Merriam-Webster Word of the Day: Démarche

The Merriam-Webster Word of the Day is démarche. Read on for what it means, how it’s used, and more.

What It Means

The word démarche refers to a course of action or a maneuver, and especially to a political or diplomatic maneuver. Démarche is also often used specifically for a petition or protest that is presented through diplomatic channels.

// The speaker urged wealthy nations to heed the démarches of those less powerful countries bearing the brunt of climate change.

DÉMARCHE in Context

“… the two top American diplomats, Antony J. Blinken, the secretary of state, and Wendy Sherman, the deputy secretary, issued a formal démarche to a senior Chinese diplomat, Zhu Haiquan, at the State Department around 6:30 p.m. on Feb. 1 over the balloon, telling him his government had to do something about it.” — Edward Wong, Julian E. Barnes, and Adam Entous, The New York Times, 16 Feb. 2023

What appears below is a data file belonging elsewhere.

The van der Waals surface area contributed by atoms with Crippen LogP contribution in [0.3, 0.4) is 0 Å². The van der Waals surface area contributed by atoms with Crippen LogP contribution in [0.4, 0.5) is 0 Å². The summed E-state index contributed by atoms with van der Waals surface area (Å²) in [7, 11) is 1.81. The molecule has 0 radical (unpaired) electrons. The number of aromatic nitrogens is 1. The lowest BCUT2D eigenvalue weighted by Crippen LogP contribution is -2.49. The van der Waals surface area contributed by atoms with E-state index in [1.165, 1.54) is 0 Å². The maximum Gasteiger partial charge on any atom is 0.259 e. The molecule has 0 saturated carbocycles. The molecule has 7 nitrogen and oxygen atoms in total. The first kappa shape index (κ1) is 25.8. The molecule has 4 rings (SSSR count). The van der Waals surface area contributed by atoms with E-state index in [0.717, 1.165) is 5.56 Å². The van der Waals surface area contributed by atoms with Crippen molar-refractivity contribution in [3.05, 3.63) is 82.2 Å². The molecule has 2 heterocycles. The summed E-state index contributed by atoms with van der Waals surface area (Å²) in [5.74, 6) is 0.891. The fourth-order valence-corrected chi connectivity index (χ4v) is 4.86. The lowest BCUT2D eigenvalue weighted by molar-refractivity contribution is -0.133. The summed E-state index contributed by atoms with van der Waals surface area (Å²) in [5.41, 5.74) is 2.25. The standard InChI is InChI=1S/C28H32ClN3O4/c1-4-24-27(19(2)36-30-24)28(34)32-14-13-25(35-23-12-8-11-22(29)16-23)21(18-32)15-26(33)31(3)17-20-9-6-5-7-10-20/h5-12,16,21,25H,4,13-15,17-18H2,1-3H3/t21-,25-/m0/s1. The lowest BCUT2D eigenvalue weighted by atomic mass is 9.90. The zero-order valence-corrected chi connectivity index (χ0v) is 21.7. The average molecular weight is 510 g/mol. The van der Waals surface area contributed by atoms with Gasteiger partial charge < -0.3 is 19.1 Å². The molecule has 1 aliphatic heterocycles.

Did You Know?

When it comes to international diplomacy, it’s important not only to talk the talk but to walk the walk—which makes démarche an especially fitting word for diplomatic contexts. The word comes from French, where it can mean “gait” or “walk,” among other things. In English it was first used in the 17th century generally in the sense of “a maneuver,” and it soon developed a specific use in the world of diplomacy. Some of the other diplomacy-related words we use that come from French include attachéchargé d’affairescommuniquédétente, and agrément—not to mention the words diplomacy and diplomat themselves.

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